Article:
2023 Book Reviews: Striving to Read and Remember More
Vorleserin ("His Reader), Carl Riedel (1864)
As I've delved deeper into the world of data science, machine learning, and math, the time I've spent reading has dwindled. While I don't expect that I will magically gain more time this year, I hope that by reviewing books after reading them, I'll be inspired to reverse that trend. So, I've created this living document in which I will add reviews of the books I read this year.
Keep an eye out, you may find new ideas for your shelves!
Book #1: Bad City - Paul Pringle
Corruption can exist in any institution—none are sacred. In this case, it was the Dean of Medicine for USC , Carmon Puliafito, who used his power and access to drugs to virtually enslave women he was interested in. Puliafito's drug addition and abuse lasted for years, but because he brought in millions of dollars in grant money to USC, he was overlooked.
And, when certain institutions are money-light, they are particularly vulnerable to corruption. That was the case of the LA Times whose editors were likely in the thrall of USC execs, as they were a funnel of prestige to the editors and paper. The consequence of this relationship was that journalist Paul Pringle and his colleagues had to fight against their own organization to publish their findings. These internal struggles against the strong-scent of corruption, that you cannot call-out for fear of retaliation or social stigma, are battles that we all can face. That makes this a more universal story than at first glance.
The book ends with a tower of cards falling down: another long-time USC doctor emerged after Puliafito had been pressured (internally) to resign in anticipation of LA Times reporting (that would take months to publish due to corruption). This other doctor, a gynecologist by the name of George Tyndall, had been sexually assaulting women (especially of Asian descent) and documenting pictures of their genitals for decades. These revelations resulted in the largest ever investigation into sexual abuse by a single perpetrator in the LAPD's history. Turns out, Tyndall's predilections were very well-known and no one in power did anything about it, but many people without power tried. It earned Pringle and his colleagues the Pulitzer.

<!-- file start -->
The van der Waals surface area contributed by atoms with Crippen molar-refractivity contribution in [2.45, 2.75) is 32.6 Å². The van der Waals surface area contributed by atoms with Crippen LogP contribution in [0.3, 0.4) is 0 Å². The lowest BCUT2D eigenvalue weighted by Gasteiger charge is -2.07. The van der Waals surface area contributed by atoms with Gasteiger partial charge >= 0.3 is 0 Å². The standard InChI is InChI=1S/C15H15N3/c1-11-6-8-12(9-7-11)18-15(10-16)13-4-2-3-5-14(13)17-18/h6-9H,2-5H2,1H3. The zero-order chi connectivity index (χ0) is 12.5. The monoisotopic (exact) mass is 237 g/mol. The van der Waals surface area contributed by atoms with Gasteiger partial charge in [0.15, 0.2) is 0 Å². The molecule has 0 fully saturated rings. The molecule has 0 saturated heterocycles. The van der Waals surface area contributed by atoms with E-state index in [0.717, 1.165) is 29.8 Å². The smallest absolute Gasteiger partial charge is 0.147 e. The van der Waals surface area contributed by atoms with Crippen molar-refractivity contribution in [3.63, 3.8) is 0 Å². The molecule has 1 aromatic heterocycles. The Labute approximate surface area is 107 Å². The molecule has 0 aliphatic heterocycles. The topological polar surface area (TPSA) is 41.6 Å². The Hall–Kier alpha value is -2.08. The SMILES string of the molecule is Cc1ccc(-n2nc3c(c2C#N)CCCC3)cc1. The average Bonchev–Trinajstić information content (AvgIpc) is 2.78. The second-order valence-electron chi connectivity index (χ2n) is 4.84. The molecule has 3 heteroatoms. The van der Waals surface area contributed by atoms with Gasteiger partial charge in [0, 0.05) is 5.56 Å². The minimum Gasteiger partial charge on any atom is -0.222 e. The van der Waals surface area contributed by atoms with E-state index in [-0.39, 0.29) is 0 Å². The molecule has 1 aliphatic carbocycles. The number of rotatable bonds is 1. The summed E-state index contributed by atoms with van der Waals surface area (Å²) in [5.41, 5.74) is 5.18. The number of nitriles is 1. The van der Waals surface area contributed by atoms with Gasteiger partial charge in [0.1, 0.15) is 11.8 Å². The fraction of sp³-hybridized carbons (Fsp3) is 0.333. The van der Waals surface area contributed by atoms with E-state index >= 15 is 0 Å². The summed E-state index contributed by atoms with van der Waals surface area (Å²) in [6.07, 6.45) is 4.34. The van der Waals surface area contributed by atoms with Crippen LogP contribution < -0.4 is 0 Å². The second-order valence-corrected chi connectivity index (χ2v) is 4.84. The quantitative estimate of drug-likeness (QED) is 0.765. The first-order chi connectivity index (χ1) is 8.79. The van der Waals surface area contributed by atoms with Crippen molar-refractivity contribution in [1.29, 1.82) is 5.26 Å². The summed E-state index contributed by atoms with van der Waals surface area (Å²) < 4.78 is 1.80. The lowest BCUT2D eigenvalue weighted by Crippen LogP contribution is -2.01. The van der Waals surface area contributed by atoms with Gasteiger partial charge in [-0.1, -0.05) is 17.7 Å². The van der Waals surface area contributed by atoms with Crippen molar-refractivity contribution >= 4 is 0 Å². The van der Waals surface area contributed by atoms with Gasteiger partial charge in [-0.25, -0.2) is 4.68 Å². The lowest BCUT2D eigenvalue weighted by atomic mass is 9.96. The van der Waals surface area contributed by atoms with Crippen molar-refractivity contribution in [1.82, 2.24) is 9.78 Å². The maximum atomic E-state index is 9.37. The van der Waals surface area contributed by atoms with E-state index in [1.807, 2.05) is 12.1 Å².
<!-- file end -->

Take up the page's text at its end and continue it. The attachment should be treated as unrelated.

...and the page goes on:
This was a fast paced book and that kept me interested. Honestly, I feel my attention being pulled in many different directions, so I wanted a book that could keep me reading to re-establish that once-pronounced habit.
The reason this book stuck with me is likely that it revolves around the corruption of academic institutions. How they have become just that: institutions. Bloated, bureaucratic, administrative, and inaccessible. Universities often feel like vaunted prestige-generating establishments—the highest-echelons that I don't truly get to interact with. Except, when you speak to the very people who (at least definitionally) run them, the professors, they're often just as critical of these places, just as a world-weary.
In Bad City we see what happens when the institutions that are supposed to represent our highest ideals become perverted by power and prestige. And how some individuals, who truly represent these ideals, lowly as they may feel, can still persevere and hold criminals to account.